Ravi Varma“Today’s life is all about competition. Let’s make our children competitive to win in life. That’s the theory of nature too – survival of the fittest…” An eminent speaker said during a parent-teachers meet in my kids’ school few years ago. The audience was applauding loudly.

Everybody teaches kids to be competitive. The ultimate Goal is “winning”.
Can everybody win? Only one person can be no. 1, right? So the remaining 99% of the public ends up in disappointment, frustration and depression. Eventually suicide happens.

This competitive and winning spirit takes toll on children’s body and mind. The effects can be intense anger, fearful, crying, insecure feeling, becoming overly anxious about competing, cheating, withdrawal from friends and other activities, unsportsmanlike conduct, and/or using performance enhancing tonics or even drugs. (I know some people give their kids “brain enhancing” tonics!)

While discussing about this attitude, another parent asked me: “Should we let our children fail in life? Without competition spirit, can they achieve any goal? They will become inferior in the society…”

I love chilly hill stations. When hill station becomes a destination, I have to drive car (my work towards the goal). In fact, I love driving in ghat areas. I can enjoy the scenic beauty, the music in the car stereo and sharp turns and thrilling curves – such driving provides me a lot of pleasure. But once I reach the hill station, I get into a hotel/resort room. There is nothing else to do inside this room. So, it is not the destination that’s important. It is the travel to the destination. Travel or driving is your karma. The problem is people consider Karma as by-product of the result. It should be the other way around.

“How can it be? Nobody enjoys hard work. They do work, only because they have no other way. If we don’t have aim or ambition, nobody would work…”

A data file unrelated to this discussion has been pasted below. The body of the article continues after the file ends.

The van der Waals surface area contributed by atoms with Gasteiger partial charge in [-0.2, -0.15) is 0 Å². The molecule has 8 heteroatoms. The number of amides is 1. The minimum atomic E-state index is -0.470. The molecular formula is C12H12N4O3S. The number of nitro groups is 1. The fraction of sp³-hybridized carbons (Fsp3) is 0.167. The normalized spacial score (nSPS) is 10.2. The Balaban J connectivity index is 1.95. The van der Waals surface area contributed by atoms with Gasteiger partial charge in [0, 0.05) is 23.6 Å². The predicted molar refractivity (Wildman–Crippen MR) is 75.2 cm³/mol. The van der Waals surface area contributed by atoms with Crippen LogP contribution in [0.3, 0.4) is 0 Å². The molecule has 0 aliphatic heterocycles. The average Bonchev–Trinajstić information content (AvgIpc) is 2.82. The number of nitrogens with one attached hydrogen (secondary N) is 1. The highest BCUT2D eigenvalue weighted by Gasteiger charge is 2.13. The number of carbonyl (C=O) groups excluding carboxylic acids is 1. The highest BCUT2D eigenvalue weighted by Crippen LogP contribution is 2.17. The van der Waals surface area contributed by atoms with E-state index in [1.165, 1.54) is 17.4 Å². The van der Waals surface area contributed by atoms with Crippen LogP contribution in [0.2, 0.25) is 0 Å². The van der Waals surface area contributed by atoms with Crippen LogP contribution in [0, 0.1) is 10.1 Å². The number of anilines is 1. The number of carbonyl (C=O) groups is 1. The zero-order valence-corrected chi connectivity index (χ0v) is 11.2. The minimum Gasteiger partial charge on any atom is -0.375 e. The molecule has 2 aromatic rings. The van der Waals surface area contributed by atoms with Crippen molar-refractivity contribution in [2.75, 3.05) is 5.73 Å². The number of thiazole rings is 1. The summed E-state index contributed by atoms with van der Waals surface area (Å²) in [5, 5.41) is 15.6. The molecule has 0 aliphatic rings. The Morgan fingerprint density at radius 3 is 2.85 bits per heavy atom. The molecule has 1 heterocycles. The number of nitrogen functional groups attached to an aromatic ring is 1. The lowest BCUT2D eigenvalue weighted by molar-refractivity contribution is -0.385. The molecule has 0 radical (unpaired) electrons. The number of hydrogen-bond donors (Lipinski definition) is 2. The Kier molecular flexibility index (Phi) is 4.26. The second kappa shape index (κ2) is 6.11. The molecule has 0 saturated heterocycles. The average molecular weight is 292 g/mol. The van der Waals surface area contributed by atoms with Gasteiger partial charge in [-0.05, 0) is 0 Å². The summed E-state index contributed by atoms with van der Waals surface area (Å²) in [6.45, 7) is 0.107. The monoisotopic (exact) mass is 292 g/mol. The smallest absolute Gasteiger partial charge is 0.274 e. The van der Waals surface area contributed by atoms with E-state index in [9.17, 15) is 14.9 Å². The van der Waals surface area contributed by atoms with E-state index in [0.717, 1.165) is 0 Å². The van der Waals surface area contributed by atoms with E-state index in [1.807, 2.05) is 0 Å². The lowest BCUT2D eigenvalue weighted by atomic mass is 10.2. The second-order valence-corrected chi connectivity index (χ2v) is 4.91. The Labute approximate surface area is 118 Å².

“Of course, we need to have an aim or goal. We have to work hard towards it. But whether we reach there is not in our hands. So without competitive spirit, we have to work hard (do our karma).”

“How’s it possible?” he asked me.

“Just suppose you are participating in 100 meters running race. You can have two attitudes to practice (1) Give your 100%, practice with dedication, devotion and determination (2)Just work hard and smart, with a single focus on goal to win -you work only because you want to win.”

“How’s it going to affect the result…?”

“There can only be two results – win or lose. But the attitude will definitely go a long way in the life of the runner. For instance, you get second or third place only (or fail). If you have practiced with the first attitude, the mind will tell you: “Okay, you have done your best. But this was your destiny”. You will find immense solace and contentment. On the other hand, if you have practiced with the second type of attitude, the mind would tell you:”If you have tried harder, you would have reached first place…” This will create frustration and anger…”

“Hmm…I had never thought that way…” he said.

“It’s not your problem – our so-called civilized society prefers the second attitude…”I said.